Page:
A large part of the savings comes from your being able to pay $10 per test. (And if your tests are shorter than the standard 10 to 15 minutes, you can offer even less compensation.)
What about recording the screens and audio?
Screencast-o-Matic (SOM) offers recording for $15 per year, or $30 for three years. Similar to existing remote usability testing tools, SOM will host your videos on their server and/or allow you to download them.
What about screening to get representative users for the test?
It’s true, both UserTesting and TryMYUI offer to screen your testers. You want representative testers, don’t you? So perhaps there’s still a reason to pay them a premium for recruiting?
However, the screening process offered by those tools is just based on a simple form. You can get equivalent results by having Turkers fill in a demographics questionnaire, and assigning what’s known as a “qualification” to those that meet your demographic criteria. Then you post your testing task with the qualification requirement.
If you want to get more into the details of screening Turkers, I shared some tips on it in this Give It Up presentation to SMX Israel last year (where I first shared my ideas on getting cheaper usability testing):
Here are the slides I used, so you don’t need to squint at them in the video—especially the ones with tips on screening Turkers.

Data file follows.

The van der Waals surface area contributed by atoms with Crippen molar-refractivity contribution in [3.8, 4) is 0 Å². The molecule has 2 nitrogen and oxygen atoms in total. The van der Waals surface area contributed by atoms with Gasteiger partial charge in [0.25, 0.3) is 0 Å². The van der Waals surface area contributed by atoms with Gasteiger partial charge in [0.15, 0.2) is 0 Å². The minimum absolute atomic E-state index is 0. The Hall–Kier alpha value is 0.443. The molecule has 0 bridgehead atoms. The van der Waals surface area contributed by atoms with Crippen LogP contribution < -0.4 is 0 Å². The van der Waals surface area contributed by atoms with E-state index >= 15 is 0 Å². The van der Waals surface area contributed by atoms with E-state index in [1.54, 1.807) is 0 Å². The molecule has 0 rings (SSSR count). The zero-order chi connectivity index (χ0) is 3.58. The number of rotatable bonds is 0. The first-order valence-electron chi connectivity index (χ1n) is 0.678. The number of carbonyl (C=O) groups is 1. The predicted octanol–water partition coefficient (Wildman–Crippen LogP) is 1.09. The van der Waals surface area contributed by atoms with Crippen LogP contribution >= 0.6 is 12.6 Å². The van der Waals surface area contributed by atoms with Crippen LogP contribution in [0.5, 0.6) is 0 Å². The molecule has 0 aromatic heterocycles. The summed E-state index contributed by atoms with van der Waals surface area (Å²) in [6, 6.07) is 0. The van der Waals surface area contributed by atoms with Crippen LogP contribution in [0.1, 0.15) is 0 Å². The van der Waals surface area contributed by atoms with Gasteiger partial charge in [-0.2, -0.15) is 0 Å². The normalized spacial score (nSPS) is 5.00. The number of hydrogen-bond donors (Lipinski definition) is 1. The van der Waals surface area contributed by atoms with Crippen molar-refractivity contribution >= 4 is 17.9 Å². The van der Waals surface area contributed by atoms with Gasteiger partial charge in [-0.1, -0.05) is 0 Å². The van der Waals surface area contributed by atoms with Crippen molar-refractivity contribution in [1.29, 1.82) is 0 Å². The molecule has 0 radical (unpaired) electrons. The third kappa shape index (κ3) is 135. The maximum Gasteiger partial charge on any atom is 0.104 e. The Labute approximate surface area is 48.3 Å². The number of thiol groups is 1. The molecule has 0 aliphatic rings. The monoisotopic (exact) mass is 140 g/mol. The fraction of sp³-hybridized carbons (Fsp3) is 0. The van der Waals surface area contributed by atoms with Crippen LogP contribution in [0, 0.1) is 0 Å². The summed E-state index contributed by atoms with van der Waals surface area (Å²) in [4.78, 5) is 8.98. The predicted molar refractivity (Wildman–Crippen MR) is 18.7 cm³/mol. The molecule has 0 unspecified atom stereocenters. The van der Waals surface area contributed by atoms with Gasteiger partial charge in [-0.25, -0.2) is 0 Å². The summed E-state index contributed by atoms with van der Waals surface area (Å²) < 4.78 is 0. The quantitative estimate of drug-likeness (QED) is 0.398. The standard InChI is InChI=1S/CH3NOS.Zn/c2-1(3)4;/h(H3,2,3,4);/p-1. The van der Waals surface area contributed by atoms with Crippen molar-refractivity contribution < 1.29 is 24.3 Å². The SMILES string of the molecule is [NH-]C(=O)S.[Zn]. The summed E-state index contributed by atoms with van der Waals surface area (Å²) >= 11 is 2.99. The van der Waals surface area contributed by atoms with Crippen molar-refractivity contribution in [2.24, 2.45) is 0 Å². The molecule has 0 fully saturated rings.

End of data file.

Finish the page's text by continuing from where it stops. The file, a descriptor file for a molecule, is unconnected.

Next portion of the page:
[Note: I no longer work for Internet Marketing Ninjas.]
Going back to the question of representative users, usability pioneer Steve Krug says to “recruit loosely, and grade on a curve”. Is domain knowledge relevant to every single task? Probably not—it’s most certainly not necessary for uncovering usability problems with your site.
The above advice regards website or desktop app testing.
If you want to do usability testing on mobile apps, I don’t know whether or not Screencast-o-Matic can record app use on a phone or tablet if the app is running on the the operating system rather than the browser. (Incidentally, if this is what you need to do usability testing on, check out this post on mobile usability issues.)
TryMyUI, however, does have nifty features that work within Apple’s limiting terms on third-party apps collecting user data from another app.
I haven’t discussed post-testing surveys because they’re kind of secondary. If you want these, include them in your MTurk task description for testers to do after using your site, and of course pay accordingly.
A neat feature that both sites offer in various formats is customer experience analytics. These allow you to gain insight into customer experience without watching all of the recorded footage. If you’re testing three to five users per round, that will save you from 45 minutes to more than an hour of video watching time. An even better option is to hire two to three Turkers to watch the videos and find the patterns.
I’ve also done data analysis on Excel spreadsheets with Turkers, and it’s been great. Plus, you’re getting fresh eyes to look at the videos.
The testing described above is basically what you see described in Steve Krug’s guide to usability testing, Rocket Surgery Made Easy.
If you’d like to download sample usability testing task descriptions to use on MTurk, you can get them at cro.seoroi.com/mturk-doc.php.